The Reserve Bank (RBA) released the minutes of its September board meeting earlier this week.
At the meeting, the last for Governor Glenn Stevens, the RBA board decided to keep official interest rates on hold at 1.5%.
The minutes included quite a lot of commentary around the housing market which follows.
‘Conditions in established housing markets had generally eased over 2016.
Growth in housing prices had declined at the national level and across most capital cities over the past year, although there remained considerable variation by location.
Housing prices had been declining in year-ended terms in Perth for some time.
In the rental market, inflation had remained around historical lows and had also eased across most capital cities, most notably in Perth, where rents had continued to decline.
The aggregate rental vacancy rate had drifted higher and was close to its long-run average.’
‘Other indicators for the housing market had also generally pointed to weaker conditions than a year earlier.
In the established housing market, the number of auctions had declined and remained lower than a year earlier, even though auction clearance rates had increased of late (particularly in Sydney).
In the private treaty market – where, nationally, over 80 per cent of transactions occur – turnover had also declined since the previous year and the average number of days that a property was on the market had been on an upward trend.
Members noted that sales of new properties were included in the turnover data, but that there might be measurement problems related to the long lag between purchasing and settling new properties bought off the plan, which could lead to revisions.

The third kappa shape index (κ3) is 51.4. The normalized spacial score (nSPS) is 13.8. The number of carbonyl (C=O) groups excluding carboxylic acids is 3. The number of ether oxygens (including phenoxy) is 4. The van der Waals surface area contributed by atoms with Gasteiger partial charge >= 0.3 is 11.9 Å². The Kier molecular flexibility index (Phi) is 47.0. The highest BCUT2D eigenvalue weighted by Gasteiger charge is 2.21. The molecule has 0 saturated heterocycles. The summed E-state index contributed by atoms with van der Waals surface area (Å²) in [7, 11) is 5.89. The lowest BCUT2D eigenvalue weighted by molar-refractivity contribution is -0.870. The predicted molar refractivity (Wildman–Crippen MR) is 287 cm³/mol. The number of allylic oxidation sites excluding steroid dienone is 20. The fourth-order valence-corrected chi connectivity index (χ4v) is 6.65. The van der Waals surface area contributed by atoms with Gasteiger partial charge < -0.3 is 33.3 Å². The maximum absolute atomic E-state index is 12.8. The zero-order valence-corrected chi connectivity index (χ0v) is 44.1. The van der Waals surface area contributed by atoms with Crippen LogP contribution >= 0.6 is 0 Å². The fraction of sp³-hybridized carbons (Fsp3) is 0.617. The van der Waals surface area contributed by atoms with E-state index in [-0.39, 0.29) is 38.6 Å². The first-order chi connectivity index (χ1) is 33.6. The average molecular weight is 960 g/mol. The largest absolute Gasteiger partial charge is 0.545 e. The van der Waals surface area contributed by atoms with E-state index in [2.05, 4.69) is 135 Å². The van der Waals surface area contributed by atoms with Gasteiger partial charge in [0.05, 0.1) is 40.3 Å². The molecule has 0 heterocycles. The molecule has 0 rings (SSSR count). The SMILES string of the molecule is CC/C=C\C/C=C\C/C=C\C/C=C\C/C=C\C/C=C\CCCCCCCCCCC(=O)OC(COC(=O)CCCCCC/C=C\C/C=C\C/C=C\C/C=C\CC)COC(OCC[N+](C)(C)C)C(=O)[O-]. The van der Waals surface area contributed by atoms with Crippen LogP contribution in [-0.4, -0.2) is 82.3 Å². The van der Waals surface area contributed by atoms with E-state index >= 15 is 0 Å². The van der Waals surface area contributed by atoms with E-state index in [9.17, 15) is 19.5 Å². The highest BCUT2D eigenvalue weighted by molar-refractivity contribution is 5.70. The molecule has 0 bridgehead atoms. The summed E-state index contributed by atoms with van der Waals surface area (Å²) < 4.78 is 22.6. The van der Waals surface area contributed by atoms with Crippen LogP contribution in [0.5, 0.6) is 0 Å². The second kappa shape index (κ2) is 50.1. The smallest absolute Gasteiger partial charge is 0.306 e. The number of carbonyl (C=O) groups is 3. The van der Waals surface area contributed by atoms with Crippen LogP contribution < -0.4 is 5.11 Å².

Finally, in recent months the value of housing loan approvals had been broadly steady and housing credit growth had been lower than a year earlier, consistent with the earlier tightening in lending standards and low turnover.’
While the commentary is accurate, the recent strength in auction clearance rates, ongoing growth in home values, a rebound in dwelling approvals and lack of new stock entering the market for sale will likely pique the RBA’s attention.
There were 2,062 capital city auctions over the week ending September 11 with CoreLogic collecting results for 1,882 of these auctions or just over 91% of all auctions.
The final clearance rate was recorded at 75.4%, down from 77.1% across 1,899 auctions the previous week.
Last week in Melbourne, there were 974 auctions compared to 830 auctions the previous week.
Last week’s auction clearance rate was recorded at 78.3% which was marginally lower than the 79.3% the previous week.
In Sydney, the auction clearance rate was recorded at 80.6% last week which was virtually on par with the 80.7% recorded over the previous week.
Sydney recorded a similar number of auctions last week (758) compared to the previous week (747).
Auction clearance rates were also lower over the week in most of the other capital cities.
In Melbourne, auction clearance rates have now been above 75% for 5 consecutive weeks and they have been above that level in Sydney for 7 weeks.
Note that sales listings are based on a rolling 28 day count of unique properties that have been advertised for sale.
Over the past 28 days, there were 43,999 newly advertised properties for sale nationally which was -1.7% lower than a year ago and 230,683 total listings which was -1.5% lower than a year ago.
Newly advertised listings were also lower over the year across the combined capital cities (-3.6%) however, total listings were noticeably higher (+4.1%).
The only capital cities in which new listings were higher over the year were: Brisbane (+2.0%), Perth (+16.3%) and Canberra (+14.4%).
In terms of total stock available for sale, the only capital cities in which there were fewer listings than a year ago were: Sydney (-2.4%), Hobart (-26.6%) and Canberra (-5.1%).
Nationally, the number of newly advertised properties for sale is at its highest level in 15 weeks and total listings are at their highest level in 9 weeks.
A lack of new stock available for sale in Sydney in particular appears to be creating market urgency and has driven a rebound in home value growth along with surging auction clearance rates.